Those are true words coming from a secular organization! Sin is a serious problem. This is why the ark-builder got drunk, why a leader lost his temper, why a king committed adultery and murder, and why a disciple denied the Lord. As Paul put it in Romans 7, “Though I wish to do good, evil is present within me.” John Stott put it this way in Involvement: Being a Responsible Christian in a Non-Christian Society:

We human beings have both a unique dignity as creatures made in God’s image and a unique depravity as sinners under his judgment. The former gives us hope; the latter places a limit on our expectations. Our Christian critique of the secular mind is that it tends to be either too naively optimistic or too negatively pessimistic in its estimates of the human condition, whereas the Christian mind, firmly rooted in biblical realism, both celebrates the glory and deplores the shame of our human being. We can behave like God in whose image we are made, only to descend to the level of the beasts. We are able to think, choose, create, love, and worship, but also to refuse to think, to choose evil, to destroy, to hate, and to worship ourselves. We build churches and drop bombs. We develop intensive care units for the critically ill and use the same technology to torture political enemies who presume to disagree with us. This is “man”, a strange bewildering paradox, dust of earth and breath of God, shame and glory.

To say that we have no sin is to deceive ourselves. The correct attitude is not to deny sin but to admit it and receive the forgiveness that God has made possible and promises to us. If we confess our sins, acknowledging before God that we are sinners both in nature and practice, God will both “forgive us our sins…and cleanse us from all unrighteousness.”

Sin is a debt that he remits. It is also a stain which he removes. In both, God is said to be faithful and righteous, for God is faithful to his covenant promises. In Jeremiah 31:34, in promising the new covenant, God said, “I will forgive their iniquity, and I will remember their sin no more.” This forgiveness and cleansing, however, are conditional upon our confession.

John refutes the third false claim in verse 10.

3. False Claim #3: Sin is Not Present in My Life

If we say that we have not sinned, we make Him a liar, and His word is not in us. (1:10)

This is the most blatant of the three denials. While conceding in theory that sin does break our fellowship with God and that sin does exist in our disposition, we deny in practice that we have sinned and thus remove ourselves from fellowship with God. The heretics of John’s day maintained that their superior enlightenment rendered them incapable of sinning.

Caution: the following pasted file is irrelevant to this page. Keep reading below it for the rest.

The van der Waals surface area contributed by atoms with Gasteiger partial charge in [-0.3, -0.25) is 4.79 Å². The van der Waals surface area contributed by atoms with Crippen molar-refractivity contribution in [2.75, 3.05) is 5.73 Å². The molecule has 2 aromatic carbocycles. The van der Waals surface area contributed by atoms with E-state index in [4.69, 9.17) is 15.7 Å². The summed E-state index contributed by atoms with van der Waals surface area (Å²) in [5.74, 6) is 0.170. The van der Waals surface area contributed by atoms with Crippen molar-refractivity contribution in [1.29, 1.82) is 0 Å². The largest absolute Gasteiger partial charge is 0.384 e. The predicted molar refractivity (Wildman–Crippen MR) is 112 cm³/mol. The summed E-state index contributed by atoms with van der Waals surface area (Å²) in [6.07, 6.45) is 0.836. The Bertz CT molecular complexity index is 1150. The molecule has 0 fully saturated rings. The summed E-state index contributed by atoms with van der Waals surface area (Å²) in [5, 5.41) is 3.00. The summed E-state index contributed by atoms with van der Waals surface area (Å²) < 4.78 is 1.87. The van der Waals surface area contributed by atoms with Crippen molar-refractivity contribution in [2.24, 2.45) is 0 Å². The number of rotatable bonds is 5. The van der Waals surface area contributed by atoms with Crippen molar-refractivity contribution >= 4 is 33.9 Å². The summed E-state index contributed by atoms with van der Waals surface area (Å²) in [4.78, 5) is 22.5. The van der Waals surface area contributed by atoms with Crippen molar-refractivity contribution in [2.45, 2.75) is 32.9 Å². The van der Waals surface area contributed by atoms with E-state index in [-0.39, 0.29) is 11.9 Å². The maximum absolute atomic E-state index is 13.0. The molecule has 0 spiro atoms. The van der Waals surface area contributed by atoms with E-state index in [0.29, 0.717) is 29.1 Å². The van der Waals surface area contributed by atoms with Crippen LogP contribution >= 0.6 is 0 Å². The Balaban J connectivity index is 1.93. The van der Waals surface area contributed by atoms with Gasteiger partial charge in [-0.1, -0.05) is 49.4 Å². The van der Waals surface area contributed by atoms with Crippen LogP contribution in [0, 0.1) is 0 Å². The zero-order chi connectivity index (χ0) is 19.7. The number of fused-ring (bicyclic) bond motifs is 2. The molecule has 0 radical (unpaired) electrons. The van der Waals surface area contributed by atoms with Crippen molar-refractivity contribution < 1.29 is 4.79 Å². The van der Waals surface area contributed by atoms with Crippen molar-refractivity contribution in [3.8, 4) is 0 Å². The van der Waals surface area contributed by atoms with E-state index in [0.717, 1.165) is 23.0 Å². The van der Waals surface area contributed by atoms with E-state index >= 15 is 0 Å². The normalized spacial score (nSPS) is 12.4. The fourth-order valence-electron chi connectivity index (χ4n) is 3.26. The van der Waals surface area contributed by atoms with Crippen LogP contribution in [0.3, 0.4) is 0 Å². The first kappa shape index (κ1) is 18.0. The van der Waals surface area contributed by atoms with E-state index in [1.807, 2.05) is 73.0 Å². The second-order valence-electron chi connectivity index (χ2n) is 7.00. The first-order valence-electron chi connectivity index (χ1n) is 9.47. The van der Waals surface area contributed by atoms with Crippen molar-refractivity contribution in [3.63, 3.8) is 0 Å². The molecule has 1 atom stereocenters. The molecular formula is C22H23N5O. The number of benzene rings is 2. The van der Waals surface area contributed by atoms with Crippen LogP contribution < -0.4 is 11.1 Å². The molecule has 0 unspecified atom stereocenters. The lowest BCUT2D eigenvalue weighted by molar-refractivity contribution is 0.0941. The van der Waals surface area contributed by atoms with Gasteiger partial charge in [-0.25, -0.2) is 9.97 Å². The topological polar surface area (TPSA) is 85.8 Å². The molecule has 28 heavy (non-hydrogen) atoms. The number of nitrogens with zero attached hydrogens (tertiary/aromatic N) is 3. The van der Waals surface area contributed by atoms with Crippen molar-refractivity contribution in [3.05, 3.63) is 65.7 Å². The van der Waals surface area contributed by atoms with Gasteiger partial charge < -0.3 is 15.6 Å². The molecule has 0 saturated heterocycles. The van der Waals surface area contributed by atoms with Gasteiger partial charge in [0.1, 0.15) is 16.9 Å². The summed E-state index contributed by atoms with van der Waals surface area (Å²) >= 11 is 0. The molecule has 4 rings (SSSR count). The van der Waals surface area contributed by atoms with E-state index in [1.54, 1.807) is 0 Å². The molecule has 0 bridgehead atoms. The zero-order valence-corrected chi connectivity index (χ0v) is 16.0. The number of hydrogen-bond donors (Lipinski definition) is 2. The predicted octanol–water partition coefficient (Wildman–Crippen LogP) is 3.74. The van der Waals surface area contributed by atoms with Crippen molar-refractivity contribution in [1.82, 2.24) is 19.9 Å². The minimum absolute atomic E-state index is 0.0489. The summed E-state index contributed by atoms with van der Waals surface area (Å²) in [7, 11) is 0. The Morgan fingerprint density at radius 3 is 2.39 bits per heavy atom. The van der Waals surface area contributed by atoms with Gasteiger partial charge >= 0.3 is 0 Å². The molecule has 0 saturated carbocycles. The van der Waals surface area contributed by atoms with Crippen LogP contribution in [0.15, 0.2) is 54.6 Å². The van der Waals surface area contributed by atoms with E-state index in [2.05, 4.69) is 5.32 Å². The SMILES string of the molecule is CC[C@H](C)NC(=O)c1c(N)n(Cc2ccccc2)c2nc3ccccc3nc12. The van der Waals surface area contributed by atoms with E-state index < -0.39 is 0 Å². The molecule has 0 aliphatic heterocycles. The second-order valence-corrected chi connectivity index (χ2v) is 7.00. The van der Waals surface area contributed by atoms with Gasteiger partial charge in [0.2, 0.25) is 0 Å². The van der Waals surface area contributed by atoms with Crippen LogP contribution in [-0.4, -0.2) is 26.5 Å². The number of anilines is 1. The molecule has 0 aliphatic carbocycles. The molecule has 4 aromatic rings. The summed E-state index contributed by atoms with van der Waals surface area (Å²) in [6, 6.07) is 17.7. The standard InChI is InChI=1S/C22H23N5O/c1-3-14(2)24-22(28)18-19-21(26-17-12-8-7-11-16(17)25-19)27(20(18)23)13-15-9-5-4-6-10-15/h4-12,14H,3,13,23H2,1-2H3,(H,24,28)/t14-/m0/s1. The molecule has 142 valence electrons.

John is as clear here as he is in the other two false claims. To say that we have not sinned is not just telling a deliberate lie as in verse 6 or being deluded as in verse 8. To say this is to actually accuse God of lying. And to reveal that His word is not in us because His word frequently declares that sin is universal, and the word of the gospel, which is a gospel of salvation, clearly assumes the sinfulness of man.

I doubt there are many among us who would have the audacity to claim that they have never sinned, especially among those of us who have lived very long. But having worked with high school students for a number of years I know that sometimes they may have a different attitude. At times they wonder if they are really as bad as the Bible proclaims. Recently, I came across some startling statistics:

  1. 65% of all high school students are sexually active. Nearly two out of three students are involved in a sexual relationship.
  2. 75% of all students cheat regularly and believe it is okay. Three out of four entering college have already made the value judgment that cheating is not only acceptable, it is the right thing to do to succeed.
  3. 30% of all seniors have shoplifted in the last 30 days. One student’s honest revelation was that the fad is to see how much you can take from a store without paying.
  4. 45-50% of teenage pregnancies are aborted.
  5. 10% of all high school students have experimented with or are living a homosexual lifestyle.

Sin is alive and well, my friends, at any age.

What are we to do in light of such penetrating truth? Do we give up and resign ourselves to the fact that we will always sin? John does not want his readers to think that the frank admission and full forgiveness of our sins allows us to treat sin lightly. It would be possible to misunderstand his statements and think, “If sin is inevitable, why struggle against it?” To counteract this misunderstanding, he begins a new sentence in which the problem of sin in the Christian is dealt with directly.

Instead of adding “if” as in the previous claims, John begins a new sentence in order to enlarge upon the subject of sin in the Christian. Look at the first two verses of chapter 2: